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When it comes to relationships, I really desire to be understood. To be seen, known, and loved. (Who doesn’t?)

But that doesn’t always happen. Not easily or naturally.

Sometimes it takes a lot of work. Like years of work.

And sometimes it does happen easily, and often. And those relationships are healing, life-giving and life-sustaining — whether that’s with your husband in your marriage or with a best friend. (I hope both)

In a perfect world, every relationship would be like that, I imagine.

But there’s no perfection this side of death, and to be entirely honest, I have grappled with that truth for years.

So something I’ve been thinking of letting go of this Lent is just that: the need to be understood.

The need to be understood

Sound familiar, Audrey Assad fans? 😉

Her song, “I shall not want,” is like a prayer of deliverance — deliverance of: “the love of my own comfort, from the fear of having nothing, from a life of worldly passions,” and further on, “From the need to be understood, from the need to be accepted, from the fear of being lonely… ”

“Deliver me, O God.”

It’s the perfect song for Lent, really.

I had never thought much about that need — my need to be understood — before I heard this song a few years ago.

But that line has really struck a chord so to speak.

I wonder: How often do I look to someone else to understand me? How often do I do the work for them to “get me?” How often do I lay it all out there in the hopes that they will? 

Too often.

And not everyone can or will understand me. This is just the reality of the world we live in, and a reality of the sorts of relationships that exist in our lives. Not every relationship will be one that’s like the one we have with our husbands or very best friends or closest family.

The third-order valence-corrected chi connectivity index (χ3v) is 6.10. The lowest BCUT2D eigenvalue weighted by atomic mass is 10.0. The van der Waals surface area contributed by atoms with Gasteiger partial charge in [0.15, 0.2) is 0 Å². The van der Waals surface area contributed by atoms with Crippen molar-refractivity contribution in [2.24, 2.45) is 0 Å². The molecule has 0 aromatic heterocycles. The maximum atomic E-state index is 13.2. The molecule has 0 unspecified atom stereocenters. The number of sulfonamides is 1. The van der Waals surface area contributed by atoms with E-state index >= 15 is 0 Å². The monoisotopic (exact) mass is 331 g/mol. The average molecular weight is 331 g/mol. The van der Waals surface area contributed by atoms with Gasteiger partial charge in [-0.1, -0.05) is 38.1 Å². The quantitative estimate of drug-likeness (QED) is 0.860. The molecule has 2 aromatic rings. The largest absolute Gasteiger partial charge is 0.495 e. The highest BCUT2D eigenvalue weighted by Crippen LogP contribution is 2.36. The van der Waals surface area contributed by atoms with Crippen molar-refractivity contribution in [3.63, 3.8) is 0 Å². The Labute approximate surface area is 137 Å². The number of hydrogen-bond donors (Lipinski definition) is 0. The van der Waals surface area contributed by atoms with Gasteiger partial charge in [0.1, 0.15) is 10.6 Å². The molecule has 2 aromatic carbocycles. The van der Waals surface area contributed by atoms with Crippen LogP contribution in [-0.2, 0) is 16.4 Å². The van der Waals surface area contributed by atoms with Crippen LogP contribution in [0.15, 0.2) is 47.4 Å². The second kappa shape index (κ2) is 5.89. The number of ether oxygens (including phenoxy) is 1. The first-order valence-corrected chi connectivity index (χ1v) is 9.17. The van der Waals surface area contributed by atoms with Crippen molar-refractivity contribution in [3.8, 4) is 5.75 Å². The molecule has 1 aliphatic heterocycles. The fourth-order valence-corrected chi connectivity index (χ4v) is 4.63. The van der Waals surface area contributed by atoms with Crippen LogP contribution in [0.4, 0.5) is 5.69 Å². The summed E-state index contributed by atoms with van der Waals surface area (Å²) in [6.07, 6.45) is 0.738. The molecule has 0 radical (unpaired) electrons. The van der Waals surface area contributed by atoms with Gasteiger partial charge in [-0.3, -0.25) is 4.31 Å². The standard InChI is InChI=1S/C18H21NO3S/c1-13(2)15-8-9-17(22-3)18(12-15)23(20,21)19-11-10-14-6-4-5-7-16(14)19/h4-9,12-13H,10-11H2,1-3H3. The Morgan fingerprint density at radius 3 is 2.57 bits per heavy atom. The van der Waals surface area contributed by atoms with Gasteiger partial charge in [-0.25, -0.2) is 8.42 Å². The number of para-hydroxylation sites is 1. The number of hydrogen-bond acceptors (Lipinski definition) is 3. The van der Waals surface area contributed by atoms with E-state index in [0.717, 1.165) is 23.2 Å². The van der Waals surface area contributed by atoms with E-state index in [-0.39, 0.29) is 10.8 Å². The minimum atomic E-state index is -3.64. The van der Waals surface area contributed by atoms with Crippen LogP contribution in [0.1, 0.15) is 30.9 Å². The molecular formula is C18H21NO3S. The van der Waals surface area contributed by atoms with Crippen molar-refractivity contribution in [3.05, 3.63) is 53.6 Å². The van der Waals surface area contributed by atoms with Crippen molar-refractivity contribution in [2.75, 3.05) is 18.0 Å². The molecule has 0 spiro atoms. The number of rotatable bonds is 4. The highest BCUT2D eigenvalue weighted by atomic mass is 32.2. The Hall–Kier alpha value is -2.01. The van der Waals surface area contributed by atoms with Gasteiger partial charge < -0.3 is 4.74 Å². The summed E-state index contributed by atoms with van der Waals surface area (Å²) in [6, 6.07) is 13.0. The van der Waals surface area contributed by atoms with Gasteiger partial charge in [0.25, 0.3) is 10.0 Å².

Not to say that that work is wasted — the work of opening up so someone can understand you. It’s a beautiful goal to have relationships like this. But I personally struggle with frustration and irritation when I’m misunderstood by someone, or by a group of people. I get hurt by it. And so I think I look for too much perfection where perfection cannot exist.

And then I’m too hard on people who don’t “get me,” thinking… how do they not understand?!

That’s one reason I’m hoping to let go of this need this Lent.

And the ironic thing is that we want to work on perfection in some ways during Lent, right? We want to become more perfected so that we can be more in union with God. I just think that our perfection in that sense can only happen when we rely on God — and His perfection — instead of seeking it out from those around us, who can’t provide it.

It’s not a giving up on people this Lent. It’s more like giving over more to God — what truly belongs to Him.

Because that need of mine, to be understood? I think it can only be fulfilled by Him, my creator, my Lord.

I also think it will give me the chance to love better the people I already love — and to receive their love better too, because I won’t be expecting something from them that they can’t entirely give me. By giving them this grace — this understanding of sorts, I think I’ll receive more of both in return as well.

I also think — and hope — that by focusing less on my need to be understood that I can focus more on that need in others. And by being more present, by listening more, I hope to create more authentic connections in my relationships.